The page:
PARIS (Reuters) – France’s Publicis said on Thursday it has partnered with U.S. tech ad firm The Trade Desk to offer an alternative to consumer ad trackers, whose gradual removal online puts swathes of the advertising industry at risk.
The Trade Desk will add access to consumer profiles held by Publicis’ data unit Epsilon to its platform so that buyers of digital ads can better target potential end-clients, Publicis said.
In return, Publicis’ clients that already rely on Epsilon’s data will have access to The Trade Desk’s platform for their digital ad campaigns, the world’s third-biggest advertising group said.
The move comes amid a global trend toward the disappearance of trackers online, also known as cookies. They are at the foundation of the web and have for decades enabled online ads.
Apple has removed third-party cookies from its browser Safari.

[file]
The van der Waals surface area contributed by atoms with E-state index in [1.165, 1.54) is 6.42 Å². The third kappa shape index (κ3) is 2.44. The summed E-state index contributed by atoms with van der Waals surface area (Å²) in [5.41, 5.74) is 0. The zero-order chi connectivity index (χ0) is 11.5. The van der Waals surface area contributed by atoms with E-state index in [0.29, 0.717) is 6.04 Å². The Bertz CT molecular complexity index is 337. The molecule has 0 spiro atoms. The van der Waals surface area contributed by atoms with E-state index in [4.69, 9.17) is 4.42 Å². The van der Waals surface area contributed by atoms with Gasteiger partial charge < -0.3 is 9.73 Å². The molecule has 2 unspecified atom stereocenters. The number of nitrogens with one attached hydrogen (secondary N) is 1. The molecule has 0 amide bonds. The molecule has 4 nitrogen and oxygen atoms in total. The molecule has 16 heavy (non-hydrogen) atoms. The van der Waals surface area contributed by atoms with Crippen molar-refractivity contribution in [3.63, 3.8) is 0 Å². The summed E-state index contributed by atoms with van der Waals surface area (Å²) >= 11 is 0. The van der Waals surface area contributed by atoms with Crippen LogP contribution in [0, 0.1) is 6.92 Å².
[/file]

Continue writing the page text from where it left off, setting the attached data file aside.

Alphabet’s Google followed suit by pledging that it will phase out technology in its Chrome browser that lets other companies track users’ web browsing.
This shift compelled advertisers and traditional holding ad groups such as Publicis to rethink their data strategies.
Publicis bought Epsilon for about $4 billion two years ago. The unit says it has 250 million detailed consumer profiles in the United States and Europe.
The Trade Desk operates a demand-side platform (DSP), a key element in the complex automated advertising chain online that allows buyers of digital advertising inventory to manage multiple ad exchange and data exchange accounts through one platform.
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